Category Archives: Unfortunate associations

Near misses that I collected anyhow, or those that are guilty by association.

So many have felt it…

The Fellowship of the Hand.  By Edward D. Hoch. Stoneshire Books, London, 1981. I’m just being childish again, aren’t I? And I’m not sure why, but the cover and the breathless synopsis … Jazine got in the way — so

So many have felt it…

The Fellowship of the Hand.  By Edward D. Hoch. Stoneshire Books, London, 1981. I’m just being childish again, aren’t I? And I’m not sure why, but the cover and the breathless synopsis … Jazine got in the way — so

For those who are tired of Dick and Jane

We present this mild variation. Jane and Winky. By Beth Coombe Harris. Stirling Tract Enterprise, Stirling, nd (hard to tell anytime from the 1920s to the 1950s). The subtitle of this stirring work of adventure and religion is: The story

For those who are tired of Dick and Jane

We present this mild variation. Jane and Winky. By Beth Coombe Harris. Stirling Tract Enterprise, Stirling, nd (hard to tell anytime from the 1920s to the 1950s). The subtitle of this stirring work of adventure and religion is: The story

Children can be cruel

Children’s authors even more so. Having invented an unkindly childish nickname for her protagonist, the author proceeds to use it relentlessly all the way through. Lead by example: that’s what I say! Thistledown Tony.  By Constance Savery. Victory Press, London,

Children can be cruel

Children’s authors even more so. Having invented an unkindly childish nickname for her protagonist, the author proceeds to use it relentlessly all the way through. Lead by example: that’s what I say! Thistledown Tony.  By Constance Savery. Victory Press, London,

There’s a Ladybird book for everything

Tasseltip and the Boozle. By Sarah Cotton. Illustrated by Earnest Aris & Roy Smith. Ladybird Books, London, 1975. I mean … really? Is this someone’s joke, or did no one put even a second’s thought into this? I very often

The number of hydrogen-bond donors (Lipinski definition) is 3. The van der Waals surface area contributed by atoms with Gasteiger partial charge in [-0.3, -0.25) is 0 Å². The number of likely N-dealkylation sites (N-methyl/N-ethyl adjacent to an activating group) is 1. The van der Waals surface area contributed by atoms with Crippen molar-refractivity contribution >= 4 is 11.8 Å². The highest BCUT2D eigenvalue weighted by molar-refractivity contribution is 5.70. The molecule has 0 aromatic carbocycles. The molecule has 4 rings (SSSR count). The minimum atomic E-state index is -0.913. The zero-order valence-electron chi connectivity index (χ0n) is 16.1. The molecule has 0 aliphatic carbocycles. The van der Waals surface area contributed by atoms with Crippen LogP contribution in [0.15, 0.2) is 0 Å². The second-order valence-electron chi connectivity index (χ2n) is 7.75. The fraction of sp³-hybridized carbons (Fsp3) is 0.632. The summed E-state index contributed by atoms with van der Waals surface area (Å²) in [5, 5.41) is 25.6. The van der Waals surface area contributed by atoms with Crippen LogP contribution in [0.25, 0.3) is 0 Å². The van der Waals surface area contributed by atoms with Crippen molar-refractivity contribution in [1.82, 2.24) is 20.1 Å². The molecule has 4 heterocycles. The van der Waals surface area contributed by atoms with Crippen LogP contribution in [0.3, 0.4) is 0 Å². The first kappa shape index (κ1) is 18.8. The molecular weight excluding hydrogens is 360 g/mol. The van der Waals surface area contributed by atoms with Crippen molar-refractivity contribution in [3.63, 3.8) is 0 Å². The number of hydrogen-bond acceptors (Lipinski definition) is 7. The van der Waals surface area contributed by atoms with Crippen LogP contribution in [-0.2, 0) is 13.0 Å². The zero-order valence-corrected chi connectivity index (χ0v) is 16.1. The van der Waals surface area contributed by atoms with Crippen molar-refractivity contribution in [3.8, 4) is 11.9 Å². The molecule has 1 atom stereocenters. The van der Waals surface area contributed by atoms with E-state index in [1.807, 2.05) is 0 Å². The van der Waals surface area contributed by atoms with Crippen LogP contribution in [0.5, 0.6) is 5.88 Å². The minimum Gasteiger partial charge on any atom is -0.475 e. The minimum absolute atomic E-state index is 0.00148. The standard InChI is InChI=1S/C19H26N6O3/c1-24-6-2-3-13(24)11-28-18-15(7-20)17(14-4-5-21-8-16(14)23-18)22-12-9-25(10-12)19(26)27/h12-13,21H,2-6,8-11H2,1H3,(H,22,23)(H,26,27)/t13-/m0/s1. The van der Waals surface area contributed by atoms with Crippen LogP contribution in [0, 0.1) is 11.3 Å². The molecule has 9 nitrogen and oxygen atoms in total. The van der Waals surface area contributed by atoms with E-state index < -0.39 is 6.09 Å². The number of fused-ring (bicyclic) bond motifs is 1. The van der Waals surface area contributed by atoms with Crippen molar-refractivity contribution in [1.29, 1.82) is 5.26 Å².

There’s a Ladybird book for everything

Tasseltip and the Boozle. By Sarah Cotton. Illustrated by Earnest Aris & Roy Smith. Ladybird Books, London, 1975. I mean … really? Is this someone’s joke, or did no one put even a second’s thought into this? I very often

And the darkest mystery of all…

Who was wearing them? The Mysterious Trunks. Curiously, although we know the illustrator (Jack Crowe), no author has stepped forward to take responsibility for this exotic juvenile pot-boiler.  (Raphael Tuck — fine art publishers to Their Majesties the King and

And the darkest mystery of all…

Who was wearing them? The Mysterious Trunks. Curiously, although we know the illustrator (Jack Crowe), no author has stepped forward to take responsibility for this exotic juvenile pot-boiler.  (Raphael Tuck — fine art publishers to Their Majesties the King and

Does yours have a special sign?

The Sign of the Beaver. by Elizabeth George Speare. New York: Dell, 1983. What more to say? Shall I bore you with the observation that I don’t think I’ve ever seen such a confusion of publication information on so slight

Does yours have a special sign?

The Sign of the Beaver. by Elizabeth George Speare. New York: Dell, 1983. What more to say? Shall I bore you with the observation that I don’t think I’ve ever seen such a confusion of publication information on so slight

I wonder what the sequel is called?

Blackcock’s feather: A plain cloak-and-sword story rendered from the Scots and Gaelic. Maurice Walsh, W&R Chambers, 1932. I like how the usual ‘cloak-and-dagger’ plainly isn’t sufficient for Mr Walsh. Read the sequel, Blackfeather’s Cock to find out more about that

I wonder what the sequel is called?

Blackcock’s feather: A plain cloak-and-sword story rendered from the Scots and Gaelic. Maurice Walsh, W&R Chambers, 1932. I like how the usual ‘cloak-and-dagger’ plainly isn’t sufficient for Mr Walsh. Read the sequel, Blackfeather’s Cock to find out more about that